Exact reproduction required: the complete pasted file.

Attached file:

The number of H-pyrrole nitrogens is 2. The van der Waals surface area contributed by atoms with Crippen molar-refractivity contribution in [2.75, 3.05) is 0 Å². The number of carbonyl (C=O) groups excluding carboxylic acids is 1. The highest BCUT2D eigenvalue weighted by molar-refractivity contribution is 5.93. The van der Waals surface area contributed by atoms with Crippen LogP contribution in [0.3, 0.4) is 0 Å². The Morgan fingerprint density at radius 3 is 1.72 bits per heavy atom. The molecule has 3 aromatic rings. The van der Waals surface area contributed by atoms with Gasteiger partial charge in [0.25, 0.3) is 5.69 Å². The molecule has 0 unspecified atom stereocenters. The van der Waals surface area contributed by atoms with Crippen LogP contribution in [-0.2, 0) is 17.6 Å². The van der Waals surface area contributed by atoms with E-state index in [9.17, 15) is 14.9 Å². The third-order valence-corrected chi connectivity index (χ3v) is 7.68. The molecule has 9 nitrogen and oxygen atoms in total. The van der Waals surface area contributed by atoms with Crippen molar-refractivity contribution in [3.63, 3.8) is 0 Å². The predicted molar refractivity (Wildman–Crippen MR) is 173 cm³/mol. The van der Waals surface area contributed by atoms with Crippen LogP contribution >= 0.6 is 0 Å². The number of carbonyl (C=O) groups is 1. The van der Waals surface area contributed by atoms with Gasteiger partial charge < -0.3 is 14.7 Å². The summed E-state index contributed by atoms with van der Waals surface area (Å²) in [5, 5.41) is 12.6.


The number of H-pyrrole nitrogens is 2. The van der Waals surface area contributed by atoms with Crippen molar-refractivity contribution in [2.75, 3.05) is 0 Å². The number of carbonyl (C=O) groups excluding carboxylic acids is 1. The highest BCUT2D eigenvalue weighted by molar-refractivity contribution is 5.93. The van der Waals surface area contributed by atoms with Crippen LogP contribution in [0.3, 0.4) is 0 Å². The Morgan fingerprint density at radius 3 is 1.72 bits per heavy atom. The molecule has 3 aromatic rings. The van der Waals surface area contributed by atoms with Gasteiger partial charge in [0.25, 0.3) is 5.69 Å². The molecule has 0 unspecified atom stereocenters. The van der Waals surface area contributed by atoms with Crippen LogP contribution in [-0.2, 0) is 17.6 Å². The van der Waals surface area contributed by atoms with E-state index in [9.17, 15) is 14.9 Å². The third-order valence-corrected chi connectivity index (χ3v) is 7.68. The molecule has 9 nitrogen and oxygen atoms in total. The van der Waals surface area contributed by atoms with Crippen molar-refractivity contribution in [3.63, 3.8) is 0 Å². The predicted molar refractivity (Wildman–Crippen MR) is 173 cm³/mol. The van der Waals surface area contributed by atoms with Crippen LogP contribution >= 0.6 is 0 Å². The number of carbonyl (C=O) groups is 1. The van der Waals surface area contributed by atoms with Gasteiger partial charge < -0.3 is 14.7 Å². The summed E-state index contributed by atoms with van der Waals surface area (Å²) in [5, 5.41) is 12.6.